Saturday, September 12, 2015

Browser controlled synthesizer (Part4)

The fourth step in constructing a simple webpage controlled RF synthesizer is the mechanical assembly and packaging. (The previous steps are described in  part3part2, and part1)

Originally I had visions of constructing shields on the boards in RF sensitive areas and packaging the entire setup in a nice professional small case.  Let’s just say I’m learning…  Rather than getting hung up on the difficulties and errors in this regard I decided to forge ahead.  All I really needed was a dust cover.  The real concern is just protecting the electronics from having a tool fall on them or more likely a SMA connector brush across them as the cable flips over unexpectedly while reconfiguring a setup. To this end I decided to use some scrap plywood and acrylic.  The plywood provides enough mass that the instrument doesn’t get dragged around on the bench with cable tension and is sturdy enough that you can stack things on top of it.  Granted, it provides no shielding and I’m not entirely sure of the ESD properties.  Same for the acrylic face plate.  The face plate is thin enough that you can get the connectors through it and you can at least see the LEDs to know if it is powered on and should be working.  The following are a couple of pictures of the assembly.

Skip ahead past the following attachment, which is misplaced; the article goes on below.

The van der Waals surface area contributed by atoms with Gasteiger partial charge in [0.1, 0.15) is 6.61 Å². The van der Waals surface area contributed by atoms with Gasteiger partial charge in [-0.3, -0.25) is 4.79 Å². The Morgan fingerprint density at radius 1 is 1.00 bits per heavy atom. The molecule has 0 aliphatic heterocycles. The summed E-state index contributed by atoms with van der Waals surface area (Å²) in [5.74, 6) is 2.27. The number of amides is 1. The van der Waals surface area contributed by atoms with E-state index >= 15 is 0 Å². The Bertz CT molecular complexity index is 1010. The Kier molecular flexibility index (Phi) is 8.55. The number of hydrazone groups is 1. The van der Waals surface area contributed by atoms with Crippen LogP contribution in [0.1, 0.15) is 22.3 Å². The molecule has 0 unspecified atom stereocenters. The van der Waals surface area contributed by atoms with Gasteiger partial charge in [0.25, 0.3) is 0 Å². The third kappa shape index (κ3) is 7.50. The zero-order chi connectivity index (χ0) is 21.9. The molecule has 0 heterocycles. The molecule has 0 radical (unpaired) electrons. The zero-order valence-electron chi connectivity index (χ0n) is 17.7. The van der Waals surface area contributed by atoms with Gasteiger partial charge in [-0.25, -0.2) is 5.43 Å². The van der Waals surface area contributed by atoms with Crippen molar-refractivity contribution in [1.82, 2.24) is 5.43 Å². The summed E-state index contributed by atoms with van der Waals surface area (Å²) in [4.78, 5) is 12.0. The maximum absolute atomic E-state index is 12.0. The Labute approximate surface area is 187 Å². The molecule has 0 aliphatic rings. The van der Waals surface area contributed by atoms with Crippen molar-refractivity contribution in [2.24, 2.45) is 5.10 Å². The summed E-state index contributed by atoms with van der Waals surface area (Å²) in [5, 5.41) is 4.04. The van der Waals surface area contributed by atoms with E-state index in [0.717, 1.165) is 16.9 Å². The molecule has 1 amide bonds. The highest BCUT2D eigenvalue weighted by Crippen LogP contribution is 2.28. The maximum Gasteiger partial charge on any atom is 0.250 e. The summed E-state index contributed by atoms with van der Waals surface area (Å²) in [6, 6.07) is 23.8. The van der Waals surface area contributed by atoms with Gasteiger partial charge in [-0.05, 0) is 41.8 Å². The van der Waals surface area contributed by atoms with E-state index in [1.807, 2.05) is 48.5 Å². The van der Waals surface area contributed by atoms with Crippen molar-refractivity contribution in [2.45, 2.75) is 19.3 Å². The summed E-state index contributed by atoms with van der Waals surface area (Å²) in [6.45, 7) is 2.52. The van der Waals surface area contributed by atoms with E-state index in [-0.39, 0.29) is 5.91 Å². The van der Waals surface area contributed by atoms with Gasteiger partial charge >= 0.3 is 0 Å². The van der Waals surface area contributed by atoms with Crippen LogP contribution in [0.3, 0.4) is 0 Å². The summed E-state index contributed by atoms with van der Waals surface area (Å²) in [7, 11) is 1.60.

BBB Browser Controlled RF Synthesizer on Mounting Plate

Synthesizer with dust cover
The example below captures the control panel during a sweep along with the measured spectrum.
Browser based control panel.  Sweeps from 37MHz to 67MHz (1MHz steps) and from 0dBm to -30 dBm (1dBm steps).  At the time of capture the output at that steps was at 50MHz/-13dBm.

Spectrum of output.  There is a 30dB pad between the generator and the analyzer.  You can see the 3rd harmonic of the low frequency portion of the scan on the far right near 74MHz.
Similar sweeps and single frequency outputs are achievable through 2GHz.  Beyond this point the amplifiers used start to lose gain and the level drops and level control is reduced.  The following captures a sweep across 1.4GHz - 1.5GHz in 5MHz steps.
Constant level sweep from 1400MHz - 1500MHz in 5MHz steps.  Output at -5dBm with 30dB pad between analyzer and synthesizer.

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